County says 'portability' of tax-cut amendment wouldn't cost it funds


Published: Sunday, January 20, 2008 at 6:01 a.m.
Last Modified: Sunday, January 20, 2008 at 12:36 a.m.

The Save Our Homes portability plank of the Jan. 29 statewide tax-cut initiative should not cost Alachua County government any revenue, officials said.

County Management and Budget Director Suzanne Gable said as long as the county has continued growth in the overall value of property and in the income of residents, it should offset any losses that could come from the measure.

Still, Gable said that trying to figure out the impact has been a taxing exercise for local officials.

"We have tried to look at everything. The state is projecting it will have an impact because they are looking at it statewide, but they can't help us," Gable said. "The calculation is complicated."

Save Our Homes is a state constitutional amendment approved by voters in 1992 to cap growth on the value of homesteaded property at 3 percent a year. It was designed to keep a lid on property tax increases attributable to escalating home values.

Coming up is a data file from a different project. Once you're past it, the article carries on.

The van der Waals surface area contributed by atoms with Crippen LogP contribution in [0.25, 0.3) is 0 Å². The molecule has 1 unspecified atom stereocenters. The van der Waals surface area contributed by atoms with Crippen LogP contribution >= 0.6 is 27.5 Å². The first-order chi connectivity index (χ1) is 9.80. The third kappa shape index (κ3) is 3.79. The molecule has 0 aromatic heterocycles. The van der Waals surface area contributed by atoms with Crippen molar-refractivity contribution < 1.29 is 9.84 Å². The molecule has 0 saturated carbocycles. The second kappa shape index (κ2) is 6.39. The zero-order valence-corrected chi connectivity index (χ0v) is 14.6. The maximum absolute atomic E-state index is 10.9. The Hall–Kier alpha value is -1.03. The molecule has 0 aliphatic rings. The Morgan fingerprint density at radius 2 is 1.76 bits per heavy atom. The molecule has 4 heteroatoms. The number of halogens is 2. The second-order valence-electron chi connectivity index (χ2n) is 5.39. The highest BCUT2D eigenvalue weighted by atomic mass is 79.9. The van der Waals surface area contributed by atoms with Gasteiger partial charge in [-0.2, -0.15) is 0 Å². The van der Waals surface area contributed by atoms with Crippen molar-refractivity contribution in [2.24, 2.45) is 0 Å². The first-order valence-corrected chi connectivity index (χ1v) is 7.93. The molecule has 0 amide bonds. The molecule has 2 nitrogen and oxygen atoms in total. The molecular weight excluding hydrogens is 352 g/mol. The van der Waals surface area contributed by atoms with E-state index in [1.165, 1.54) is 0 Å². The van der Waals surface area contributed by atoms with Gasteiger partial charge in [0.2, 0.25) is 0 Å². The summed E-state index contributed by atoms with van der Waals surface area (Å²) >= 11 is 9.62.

When the home is sold, it rises to its full value. The new owner ends up paying much more in taxes than the previous owner.

The measure has been a boon to longtime homeowners because their taxes have not grown as much as they would have without it.

But in some cases it has trapped people in their homes because it would be too costly to afford new homes - even smaller ones - that are taxed at full value.

The amendment will allow homeowners to apply up to $500,000 in Save Our Homes savings to a new home.

Supporters believe that will enable more people to buy new homes, which would help the depressed housing market.

Florida's Legislature last year passed a tax measure that now limits the amount of revenue counties and cities can collect from property tax. That limit is tied to the income growth of residents. However, counties can collect full tax revenue on increased property values from new growth.

Gable said portability will not cost the county any revenue as long as growth in income and new construction remain above certain levels.

"As long as our base property values do not get eroded by portability more than the state allows us to have in growth, we'll probably have no impact from portability," Gable said.

Two other components of the Jan. 29 referendum - the homestead exemption increase and the creation of a tangible property exemption for businesses - are expected to cost the county about $11 million in revenue.

Cindy Swirko can be reached at 352-374-5024 or swirkoc@ gvillesun.com.

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